In another preferred embodiment of the invention, said locking means comprises a pair of spaced bendable upstanding tabs at the lower end of each said strip and integrally formed therewith, said pair of tabs being arranged to be respectively crimped over the lower ends of a pair of adjacent side-by-side tiles/shingles which have their adjacent marginal edge portions supported on said strip.
Preferably each said strip has an upper flange locating slot adjacent its underside surface near to and facing in the direction of its lower end, said upper flange of each said tile support batten being arranged to lockingly engage within a respective said slot, such that with the upper flange so engaged, the lower end portion of each said strip is restrained against upward lifting movement.
Preferably each said joining strip is provided with a pair of downwardly turned marginal flanges extending along opposite sides thereof, said flanges terminating short of the lower end of said strip, each said flange having a slot extending inwardly from its bottom end edge, the slots being transversely aligned.
Preferably each said joining strip has formed in its upper surface grooves which extend along the entire length thereof, said grooves constituting water flow paths for shedding of water from its lower end, and which reduce the likelihood of water leakage into the roof structure.
Preferably each said tile support batten is formed as an integral metal strip of approximately Z cross-sectional shape, with its lower flange having at least one rib formation extending longitudinally along the length thereof. Preferably the lower flange terminates in an upwardly turned lip formation.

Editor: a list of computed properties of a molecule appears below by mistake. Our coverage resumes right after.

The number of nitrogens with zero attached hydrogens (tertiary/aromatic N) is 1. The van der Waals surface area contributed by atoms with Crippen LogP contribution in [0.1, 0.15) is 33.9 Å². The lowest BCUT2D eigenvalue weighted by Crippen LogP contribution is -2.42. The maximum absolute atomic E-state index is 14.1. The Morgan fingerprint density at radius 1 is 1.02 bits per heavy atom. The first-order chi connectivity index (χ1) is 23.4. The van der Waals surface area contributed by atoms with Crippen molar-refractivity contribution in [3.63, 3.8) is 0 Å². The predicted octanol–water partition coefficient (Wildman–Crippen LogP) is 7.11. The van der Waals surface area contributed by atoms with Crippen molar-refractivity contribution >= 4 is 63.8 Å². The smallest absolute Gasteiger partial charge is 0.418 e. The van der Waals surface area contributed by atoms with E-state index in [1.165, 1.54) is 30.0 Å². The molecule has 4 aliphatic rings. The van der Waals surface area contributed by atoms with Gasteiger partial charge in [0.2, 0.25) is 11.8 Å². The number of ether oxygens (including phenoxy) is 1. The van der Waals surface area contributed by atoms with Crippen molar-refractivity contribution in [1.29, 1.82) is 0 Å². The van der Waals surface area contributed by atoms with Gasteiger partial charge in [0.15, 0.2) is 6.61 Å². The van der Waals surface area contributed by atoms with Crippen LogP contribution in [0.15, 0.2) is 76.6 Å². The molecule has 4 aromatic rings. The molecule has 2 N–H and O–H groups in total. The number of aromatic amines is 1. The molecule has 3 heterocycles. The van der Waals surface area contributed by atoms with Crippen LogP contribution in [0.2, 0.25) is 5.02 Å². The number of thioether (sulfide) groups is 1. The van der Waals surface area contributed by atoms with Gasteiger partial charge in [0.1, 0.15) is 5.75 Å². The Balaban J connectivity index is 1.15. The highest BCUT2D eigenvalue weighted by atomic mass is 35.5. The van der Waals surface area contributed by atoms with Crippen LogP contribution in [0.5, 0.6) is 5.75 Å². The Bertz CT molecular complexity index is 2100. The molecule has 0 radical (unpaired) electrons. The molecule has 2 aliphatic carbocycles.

Preferably the tiles/shingles are flat and have planar upper and underside surfaces.
According to another aspect of the present invention, a tile roof structure comprises:
a plurality of elongate tile support battens each formed as an integral thin metal strip of approximately Z cross-sectional shape defined by an upstanding web, an upper flange extending to one side of said web, and a lower flange extending to the other side of said web, the flanges being approximately parallel,
securing means for securing said tile support battens to the roof structure in mutually spaced apart parallel relationship,
a plurality of relatively short elongate joining strips supported in spaced apart parallel relationship on said battens, with each said strip having its upper end resting on the upper surface of the lower flange of one batten and being supported near its lower end on the upper surface of the upper flange of an adjacent lower batten, each said strip having a length such that its lower end projects beyond said adjacent lower batten,
securing means for securing said strips to the battens, and
a plurality of rows of tiles respectively supported between a pair of adjacent said battens, with adjacent tiles in each said row being arranged in edge-to-edge, non-overlapping relationship, each said tile having a lower end portion overlapping the upper end portion of an adjacent lower tile, and wherein each said tile is supported along its opposite marginal edges by a pair of adjacent said strips, with the upper surface of each said strip being contiguous with and supporting adjacent marginal edge portions of a pair of adjacent tiles of a said row,
wherein each said strip has associated therewith locking means for securing the lower end portion of at least one said tile against upward lift.
Preferably, the tiles are flat slate shingles.
Preferably, the joining strips are each formed as an integral metal strip having a length which approximates to the length of said tiles.
Preferably said locking means comprises a pair of upstanding bendable tabs integrally formed with the strip at its lower end and arranged to be crimped over the lower edges of a pair of adjacent said tiles supported on that said strip.